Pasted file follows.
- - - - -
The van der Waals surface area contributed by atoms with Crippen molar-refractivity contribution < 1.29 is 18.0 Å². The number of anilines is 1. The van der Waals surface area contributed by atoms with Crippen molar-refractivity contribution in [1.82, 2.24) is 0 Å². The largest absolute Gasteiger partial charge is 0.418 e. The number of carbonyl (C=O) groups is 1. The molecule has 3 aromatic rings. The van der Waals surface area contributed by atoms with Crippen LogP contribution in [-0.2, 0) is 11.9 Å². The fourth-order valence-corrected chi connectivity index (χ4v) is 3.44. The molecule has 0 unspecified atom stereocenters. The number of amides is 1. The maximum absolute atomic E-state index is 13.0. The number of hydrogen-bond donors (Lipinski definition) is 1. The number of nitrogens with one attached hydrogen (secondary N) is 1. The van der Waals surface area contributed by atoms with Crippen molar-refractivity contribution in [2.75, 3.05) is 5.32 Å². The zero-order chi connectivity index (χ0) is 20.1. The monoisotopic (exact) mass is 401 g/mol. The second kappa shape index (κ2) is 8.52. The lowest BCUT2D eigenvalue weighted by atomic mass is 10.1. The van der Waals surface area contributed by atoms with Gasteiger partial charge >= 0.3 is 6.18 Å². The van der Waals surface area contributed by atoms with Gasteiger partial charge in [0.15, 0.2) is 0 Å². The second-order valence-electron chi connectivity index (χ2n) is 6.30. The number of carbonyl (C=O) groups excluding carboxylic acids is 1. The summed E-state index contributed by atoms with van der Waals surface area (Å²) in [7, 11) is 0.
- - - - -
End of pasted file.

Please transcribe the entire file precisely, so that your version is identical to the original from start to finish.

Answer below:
The van der Waals surface area contributed by atoms with Crippen molar-refractivity contribution < 1.29 is 18.0 Å². The number of anilines is 1. The van der Waals surface area contributed by atoms with Crippen molar-refractivity contribution in [1.82, 2.24) is 0 Å². The largest absolute Gasteiger partial charge is 0.418 e. The number of carbonyl (C=O) groups is 1. The molecule has 3 aromatic rings. The van der Waals surface area contributed by atoms with Crippen LogP contribution in [-0.2, 0) is 11.9 Å². The fourth-order valence-corrected chi connectivity index (χ4v) is 3.44. The molecule has 0 unspecified atom stereocenters. The number of amides is 1. The maximum absolute atomic E-state index is 13.0. The number of hydrogen-bond donors (Lipinski definition) is 1. The number of nitrogens with one attached hydrogen (secondary N) is 1. The van der Waals surface area contributed by atoms with Crippen molar-refractivity contribution in [2.75, 3.05) is 5.32 Å². The zero-order chi connectivity index (χ0) is 20.1. The monoisotopic (exact) mass is 401 g/mol. The second kappa shape index (κ2) is 8.52. The lowest BCUT2D eigenvalue weighted by atomic mass is 10.1. The van der Waals surface area contributed by atoms with Gasteiger partial charge >= 0.3 is 6.18 Å². The van der Waals surface area contributed by atoms with Gasteiger partial charge in [0.15, 0.2) is 0 Å². The second-order valence-electron chi connectivity index (χ2n) is 6.30. The number of carbonyl (C=O) groups excluding carboxylic acids is 1. The summed E-state index contributed by atoms with van der Waals surface area (Å²) in [7, 11) is 0.